Actor Michael Milligan calls it the invulnerability gene. That belief that health insurance isn't a big deal. That illness is "somebody elses's problem."
But a series of events cracked Milligan's heart open. Among them, during a gap in health insurance, he suffered from an undiagnosed kidney stone. Accessing what he calls the medical concierge for every American, Web MD, he diagnosed himself as suffering from kidney failure. Running the cost/benefit analysis, he decided he couldn't take on the financial burden of a true medical emergency. Luckily he passed the stone and did not have kidney failure but the fear and anxiety changed his life and he felt he had to write about it.
Milligan, who will play lago in Chicago Shakespeare Theater's February 2016 production of Othello, has written a one act play called Mercy Strained that tells the story of Joe, a hard-working American, one of us, and what happens to him and his wife when they face a medical emergency under the current health insurance system. He's been performing Mercy Strained around the United States in support of Single-Payer Health Care and you have an opportunity to see it Nov 14 in Logan Square at 8:00pm at Mooh Dulce, 2602 West Fullerton.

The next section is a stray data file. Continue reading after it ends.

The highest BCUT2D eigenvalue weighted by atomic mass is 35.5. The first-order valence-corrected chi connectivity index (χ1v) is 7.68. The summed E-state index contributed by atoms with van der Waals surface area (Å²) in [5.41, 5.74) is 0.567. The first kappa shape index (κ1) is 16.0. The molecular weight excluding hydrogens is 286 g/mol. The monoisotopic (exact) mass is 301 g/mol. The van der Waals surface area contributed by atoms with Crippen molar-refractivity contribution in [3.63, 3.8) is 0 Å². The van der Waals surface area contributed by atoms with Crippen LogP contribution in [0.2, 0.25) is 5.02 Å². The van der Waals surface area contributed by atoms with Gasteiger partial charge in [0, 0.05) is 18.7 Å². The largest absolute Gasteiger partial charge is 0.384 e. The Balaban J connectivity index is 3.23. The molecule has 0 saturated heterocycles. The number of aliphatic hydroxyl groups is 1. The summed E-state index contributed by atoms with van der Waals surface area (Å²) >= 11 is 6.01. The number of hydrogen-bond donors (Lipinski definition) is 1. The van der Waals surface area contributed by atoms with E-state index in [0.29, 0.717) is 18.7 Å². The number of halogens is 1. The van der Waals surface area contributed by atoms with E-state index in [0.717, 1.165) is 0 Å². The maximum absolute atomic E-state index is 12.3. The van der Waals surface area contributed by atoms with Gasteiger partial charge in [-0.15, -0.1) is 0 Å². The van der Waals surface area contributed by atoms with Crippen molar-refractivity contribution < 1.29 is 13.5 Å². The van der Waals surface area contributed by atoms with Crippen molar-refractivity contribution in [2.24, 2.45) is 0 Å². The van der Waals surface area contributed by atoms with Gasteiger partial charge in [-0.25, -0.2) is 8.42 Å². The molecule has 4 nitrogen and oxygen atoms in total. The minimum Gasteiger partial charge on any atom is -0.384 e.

My confession. I actually didn't understand what Single Payer Health Care meant until I spoke with Anne Scheetz, an MD who has taken on the job of being full time organizer for the Illinois Single-Payer Coalition.
She said to think of Single Payer Health Care as Medicare expanded and improved. As a self-employed, single person who makes a living in writerly ways with often modest pay, I've been happy that the Affordable Care Act (ACA) provides some relief from premiums that kept climbing no matter how hard I work at making money and being healthy. But increasingly, I'm seeing the ways that the ACA does not go far enough. Many of the deductibles are high and if you have to have any medical tests at all you can find yourself going into debt quickly.
Scheetz, who chairs the ISPC Legislative Committee and is active in Physicians for a National Health Program (PNHP), Illinois Chapter, found her way into single payer care when she saw most of her disabled patients could not afford the care they needed.
Sometimes complex topics like health care feel abstract and business-based. I've long said that the United States doesn't have a health care system. It has a health insurance industry. This play dramatically shows the truth of that. Scheetz and single payer advocates says "Health care is a human right." Milligan's Mercy Strained dramatically makes the case with power and grace.
Doors open 6:30 pm. Come early and enjoy a taste of Latin and Asian food prepared by the Chicago-based catering co-op Spice and Rice, available for sale before the show.
The performance is a benefit for ISPC. Priced by donation.